LOUISVILLE, Ky. (WAVE) – On the streets is where you typically see crime scene tape, not the hallways of the courthouse.
Blood had to be cleaned from a room in the Hall of Justice after two attorneys got into a fight on Wednesday.
Defense attorneys Lindsey Scott and James Moore got into a fight in a room on the third floor around 8:30 a.m., Jefferson County Sheriff’s Office Lt. Col. Carl Yates said.
JCSO released video that captured the aftermath of the fight, which shows blood on the floor. Scott is wearing a white suit covered in blood.
Yates said Moore was in the attorney workroom looking over cases when Scott entered the room. Police said there was some sort of altercation and then Scott took a Lysol can and hit Moore in the head.
Moore suffered two to three cuts to his head.
A police report says when sheriff’s deputies got there, Moore was restraining Scott and both were covered in blood. Moore was taken to the hospital, treated and released.
Moore told WAVE 3 News he had to get about a dozen staples for his injuries.
Scott told police he was having chest pains and was taken to the hospital, as well. He was eventually booked into Metro Corrections and charged with assault. He has been released from jail and is expected in court Thursday.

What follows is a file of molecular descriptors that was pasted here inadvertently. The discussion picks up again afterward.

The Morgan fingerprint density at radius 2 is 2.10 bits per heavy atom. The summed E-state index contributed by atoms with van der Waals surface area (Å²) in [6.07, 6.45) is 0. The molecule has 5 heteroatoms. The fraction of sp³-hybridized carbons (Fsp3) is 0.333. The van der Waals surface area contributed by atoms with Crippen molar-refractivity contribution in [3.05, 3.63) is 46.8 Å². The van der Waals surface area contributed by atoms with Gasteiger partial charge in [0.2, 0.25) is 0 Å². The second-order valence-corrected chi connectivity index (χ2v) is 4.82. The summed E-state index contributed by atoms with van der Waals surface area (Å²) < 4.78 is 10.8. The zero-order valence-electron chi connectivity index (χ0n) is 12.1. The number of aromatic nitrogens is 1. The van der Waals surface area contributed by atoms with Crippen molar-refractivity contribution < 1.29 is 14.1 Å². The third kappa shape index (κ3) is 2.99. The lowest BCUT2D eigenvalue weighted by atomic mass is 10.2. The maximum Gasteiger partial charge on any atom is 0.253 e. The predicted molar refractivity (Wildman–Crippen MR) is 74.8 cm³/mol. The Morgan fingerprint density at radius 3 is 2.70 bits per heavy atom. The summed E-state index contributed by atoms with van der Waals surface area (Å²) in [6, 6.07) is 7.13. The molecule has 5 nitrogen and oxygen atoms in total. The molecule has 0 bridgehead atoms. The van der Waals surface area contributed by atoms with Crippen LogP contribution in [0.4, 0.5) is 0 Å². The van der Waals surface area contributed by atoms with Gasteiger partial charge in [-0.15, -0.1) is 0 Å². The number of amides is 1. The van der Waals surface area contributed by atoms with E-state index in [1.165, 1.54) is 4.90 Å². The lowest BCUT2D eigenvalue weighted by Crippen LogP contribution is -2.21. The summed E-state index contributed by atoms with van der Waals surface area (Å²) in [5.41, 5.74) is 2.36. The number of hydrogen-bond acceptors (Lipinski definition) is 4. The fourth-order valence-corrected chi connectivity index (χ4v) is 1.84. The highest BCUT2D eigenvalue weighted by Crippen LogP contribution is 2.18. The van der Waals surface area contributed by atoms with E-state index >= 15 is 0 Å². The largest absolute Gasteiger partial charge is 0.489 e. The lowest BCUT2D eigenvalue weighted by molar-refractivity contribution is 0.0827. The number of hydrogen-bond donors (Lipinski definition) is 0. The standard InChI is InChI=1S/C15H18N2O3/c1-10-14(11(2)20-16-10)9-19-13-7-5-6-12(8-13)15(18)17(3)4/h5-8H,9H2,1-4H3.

Crews cleaned up the scene shortly after the fight and bolted the attorney workroom door shut.
News of the fight spread quickly in the Hall of Justice. Fellow attorneys said it was shocking because both are well known and well liked.
People waiting to go to court said it was disappointing to see all the commotion.
Moore posted a message to Facebook:
When WAVE 3 News was at the Hall of Justice, several attorneys told us Scott was at the center of a racially charged, high profile military trial while he was a Marine in the 1980s.
According to WAVE 3 News archives, in 1983 Scott was charged with the rape and attempted murder of a fellow Marine’s wife -- who was white. A military court found him guilty of those charges and he was sentenced to 30 years in prison.
However, in 1988 those charges were overturned after it was found he received ineffective counsel.
At a second trial, he was exonerated and found not guilty on all counts.
His story was the basis for the 1999 film “Dangerous Evidence: The Lori Jackson Story,” which chronicled the civil rights activist who took up his case.
According to several people, Scott’s experience motivated him to become an attorney.